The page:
As part of a series of measures to enhance lift and escalator safety and reliability, owners and contractors of those systems will face tougher maintenance regimes, industry regulator the Building and Construction Authority (BCA) announced on Friday.  But people in the industry BT spoke to note that the new regimes could see firms, already plagued with labour shortages, having to bear increased operating costs – to the tune of 10 to 15 per cent annually – to comply with the regulations.  From November this year, escalator owners will have to engage BCA-registered contractors to carry out maintenance on a monthly basis. Contractors will be held to 10 specific areas and requirements for maintenance.

Feedback wanted on allowing double tax deduction for costs
Companies could soon benefit from double tax deduction for costs associated with issuing retail bonds, if proposed legislation is passed.  The initiative is part of efforts to broaden the range of investment options available to retail investors, the Finance Ministry (MOF) said yesterday.  The move is outlined in a draft Bill, which also contains a suite of other proposed changes and refinements to the Income Tax Act.  The MOF is holding a public consultation on the Bill until July 29, and is inviting feedback.

Singapore governance in a troubled post-Brexit world
A sense of social insecurity and ambivalence about immigration shaped the vote in the Brexit referendum. Many developed countries including Singapore are not immune from rising disillusionment with globalisation, compounded by periodic economic crises. As Deputy Prime Minister Tharman Shanmugaratnam put it in a Facebook post responding to the Brexit outcome, there is a growing disaffection worldwide with the Establishment. Leaders must address peoples’ “needs for jobs and security, and a balance in immigration that preserves a sense of identity”. How can Singapore pay heed to, and address, some of these trends?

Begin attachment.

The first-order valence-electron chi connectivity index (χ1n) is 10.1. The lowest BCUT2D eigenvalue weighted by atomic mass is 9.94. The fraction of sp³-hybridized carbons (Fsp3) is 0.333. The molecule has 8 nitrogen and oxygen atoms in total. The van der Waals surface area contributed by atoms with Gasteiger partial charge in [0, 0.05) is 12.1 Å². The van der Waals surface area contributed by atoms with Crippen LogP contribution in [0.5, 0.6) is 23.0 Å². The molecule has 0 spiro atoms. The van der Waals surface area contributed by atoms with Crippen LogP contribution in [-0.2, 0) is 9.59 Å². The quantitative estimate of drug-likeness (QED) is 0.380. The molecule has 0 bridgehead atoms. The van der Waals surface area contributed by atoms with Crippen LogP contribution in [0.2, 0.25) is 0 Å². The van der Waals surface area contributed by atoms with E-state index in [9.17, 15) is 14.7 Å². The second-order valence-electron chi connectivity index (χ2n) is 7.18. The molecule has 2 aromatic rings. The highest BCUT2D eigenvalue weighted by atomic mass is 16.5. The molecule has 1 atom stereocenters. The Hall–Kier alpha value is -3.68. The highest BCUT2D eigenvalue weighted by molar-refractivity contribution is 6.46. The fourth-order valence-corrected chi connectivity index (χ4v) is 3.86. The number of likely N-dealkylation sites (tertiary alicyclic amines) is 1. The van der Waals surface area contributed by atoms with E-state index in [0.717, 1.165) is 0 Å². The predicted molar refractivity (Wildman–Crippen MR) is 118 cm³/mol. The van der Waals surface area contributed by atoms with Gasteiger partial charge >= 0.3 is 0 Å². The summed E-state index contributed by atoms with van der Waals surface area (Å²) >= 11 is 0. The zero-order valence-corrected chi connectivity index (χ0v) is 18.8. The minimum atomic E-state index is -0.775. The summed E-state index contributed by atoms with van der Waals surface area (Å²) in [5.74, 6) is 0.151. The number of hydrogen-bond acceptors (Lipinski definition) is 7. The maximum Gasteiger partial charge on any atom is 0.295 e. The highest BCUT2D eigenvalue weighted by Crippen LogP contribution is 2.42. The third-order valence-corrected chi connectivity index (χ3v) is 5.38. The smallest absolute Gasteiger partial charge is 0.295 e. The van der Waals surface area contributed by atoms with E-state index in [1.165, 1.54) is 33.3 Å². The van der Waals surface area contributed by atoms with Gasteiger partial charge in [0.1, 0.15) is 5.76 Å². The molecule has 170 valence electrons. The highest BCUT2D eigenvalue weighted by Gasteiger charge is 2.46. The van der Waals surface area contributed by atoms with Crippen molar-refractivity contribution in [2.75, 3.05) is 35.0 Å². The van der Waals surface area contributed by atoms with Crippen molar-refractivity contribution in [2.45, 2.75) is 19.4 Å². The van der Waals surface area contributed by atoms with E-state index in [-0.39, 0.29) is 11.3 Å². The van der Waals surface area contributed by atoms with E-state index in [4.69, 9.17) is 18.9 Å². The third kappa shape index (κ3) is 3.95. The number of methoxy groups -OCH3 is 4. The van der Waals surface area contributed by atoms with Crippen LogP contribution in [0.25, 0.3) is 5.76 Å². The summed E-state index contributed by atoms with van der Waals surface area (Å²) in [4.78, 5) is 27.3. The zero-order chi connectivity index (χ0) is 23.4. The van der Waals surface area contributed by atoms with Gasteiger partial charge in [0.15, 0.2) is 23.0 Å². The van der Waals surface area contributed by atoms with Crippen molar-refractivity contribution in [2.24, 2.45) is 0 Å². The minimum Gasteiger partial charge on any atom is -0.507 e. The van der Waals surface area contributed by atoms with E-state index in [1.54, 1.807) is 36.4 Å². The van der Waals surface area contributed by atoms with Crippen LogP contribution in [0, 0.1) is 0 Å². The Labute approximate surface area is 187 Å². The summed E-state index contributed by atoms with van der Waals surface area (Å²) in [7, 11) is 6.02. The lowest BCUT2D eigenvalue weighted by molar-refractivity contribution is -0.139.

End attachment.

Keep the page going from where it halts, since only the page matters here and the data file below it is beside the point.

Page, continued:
Frozen UK property funds not sold to retail investors here
The type of funds focused on British real estate that have seen almost panicked redemption demand in the wake of Brexit are not sold to retail investors here, a Straits Times check with several banks and fund managers showed.  About seven property funds in Britain have frozen withdrawals, including those managed by Henderson Global Investors, Columbia Threadneedle, Canada Life and Aberdeen Asset Management, as investors rush to get their cash out.  Investments of more than £18 billion (S$31.3 billion) have been frozen – the biggest such event since the global financial crisis.

Living with robots
Standing at just 1.4m, Hospi, Changi General Hospital’s (CGH) newest porter, still gets the occasional stare as it moves along the building’s corridors.  That is because it is not human. It has a computer screen for a face, and a cold, hard, white body to match.  But it can move almost as well as a person, with the ability to avoid obstacles, take the lift and move from room to room to deliver items without supervision, and has, since last year, taken on some of the work of porters at the hospital.


Global Economy & Global Real Estate

China’s soft inflation, grim global outlook point to more stimulus

G-20 nations pledge to boost trade despite growing protectionism

IMF warns of euro area downside risks

Japan’s service-sector sentiment weakens on post-Brexit yen gain

Vietnam’s economy seen slowing to 6.2-6.3% this year

British property panic a red flag for banks, insurers

Europe’s banking sector on the brink

Manhattan tenants ditch higher rents for flood of better deals

S Korea’s 20t won stimulus plan lifts builders from 11-year lows


Additional Articles of Interest – Local & Overseas Real Estate

Local & Overseas Real Estate – Full Article